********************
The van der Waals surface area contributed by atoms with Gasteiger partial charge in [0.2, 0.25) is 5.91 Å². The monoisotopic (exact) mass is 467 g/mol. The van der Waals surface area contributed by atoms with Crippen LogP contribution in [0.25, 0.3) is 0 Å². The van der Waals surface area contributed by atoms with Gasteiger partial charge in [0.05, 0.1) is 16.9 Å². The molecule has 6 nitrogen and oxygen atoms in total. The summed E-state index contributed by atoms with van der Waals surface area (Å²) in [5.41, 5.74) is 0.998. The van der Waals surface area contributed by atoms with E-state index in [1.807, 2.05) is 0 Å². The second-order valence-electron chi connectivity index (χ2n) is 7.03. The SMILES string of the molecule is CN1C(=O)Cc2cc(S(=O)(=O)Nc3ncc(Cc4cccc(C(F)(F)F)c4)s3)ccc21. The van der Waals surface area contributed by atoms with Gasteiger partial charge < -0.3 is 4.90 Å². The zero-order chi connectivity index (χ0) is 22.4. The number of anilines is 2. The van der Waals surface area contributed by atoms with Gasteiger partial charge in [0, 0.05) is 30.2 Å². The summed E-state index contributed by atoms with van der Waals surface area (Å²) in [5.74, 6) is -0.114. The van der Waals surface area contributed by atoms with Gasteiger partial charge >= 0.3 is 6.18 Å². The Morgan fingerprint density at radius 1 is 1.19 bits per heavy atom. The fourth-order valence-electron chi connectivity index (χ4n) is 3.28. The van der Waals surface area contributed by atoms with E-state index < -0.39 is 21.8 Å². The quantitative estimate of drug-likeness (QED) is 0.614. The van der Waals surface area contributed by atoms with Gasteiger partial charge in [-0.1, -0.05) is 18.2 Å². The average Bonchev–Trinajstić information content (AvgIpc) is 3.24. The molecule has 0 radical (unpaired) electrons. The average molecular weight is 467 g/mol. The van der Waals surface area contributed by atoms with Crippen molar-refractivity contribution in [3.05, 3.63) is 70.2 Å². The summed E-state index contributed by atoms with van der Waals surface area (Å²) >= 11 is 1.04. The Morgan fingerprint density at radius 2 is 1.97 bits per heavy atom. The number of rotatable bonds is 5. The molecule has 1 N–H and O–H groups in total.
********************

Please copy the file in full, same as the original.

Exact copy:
The van der Waals surface area contributed by atoms with Gasteiger partial charge in [0.2, 0.25) is 5.91 Å². The monoisotopic (exact) mass is 467 g/mol. The van der Waals surface area contributed by atoms with Crippen LogP contribution in [0.25, 0.3) is 0 Å². The van der Waals surface area contributed by atoms with Gasteiger partial charge in [0.05, 0.1) is 16.9 Å². The molecule has 6 nitrogen and oxygen atoms in total. The summed E-state index contributed by atoms with van der Waals surface area (Å²) in [5.41, 5.74) is 0.998. The van der Waals surface area contributed by atoms with E-state index in [1.807, 2.05) is 0 Å². The second-order valence-electron chi connectivity index (χ2n) is 7.03. The SMILES string of the molecule is CN1C(=O)Cc2cc(S(=O)(=O)Nc3ncc(Cc4cccc(C(F)(F)F)c4)s3)ccc21. The van der Waals surface area contributed by atoms with Gasteiger partial charge < -0.3 is 4.90 Å². The zero-order chi connectivity index (χ0) is 22.4. The number of anilines is 2. The van der Waals surface area contributed by atoms with Gasteiger partial charge in [0, 0.05) is 30.2 Å². The summed E-state index contributed by atoms with van der Waals surface area (Å²) in [5.74, 6) is -0.114. The van der Waals surface area contributed by atoms with Gasteiger partial charge >= 0.3 is 6.18 Å². The Morgan fingerprint density at radius 1 is 1.19 bits per heavy atom. The fourth-order valence-electron chi connectivity index (χ4n) is 3.28. The van der Waals surface area contributed by atoms with E-state index < -0.39 is 21.8 Å². The quantitative estimate of drug-likeness (QED) is 0.614. The van der Waals surface area contributed by atoms with Gasteiger partial charge in [-0.1, -0.05) is 18.2 Å². The average Bonchev–Trinajstić information content (AvgIpc) is 3.24. The molecule has 0 radical (unpaired) electrons. The average molecular weight is 467 g/mol. The van der Waals surface area contributed by atoms with Crippen molar-refractivity contribution in [3.05, 3.63) is 70.2 Å². The summed E-state index contributed by atoms with van der Waals surface area (Å²) >= 11 is 1.04. The Morgan fingerprint density at radius 2 is 1.97 bits per heavy atom. The number of rotatable bonds is 5. The molecule has 1 N–H and O–H groups in total.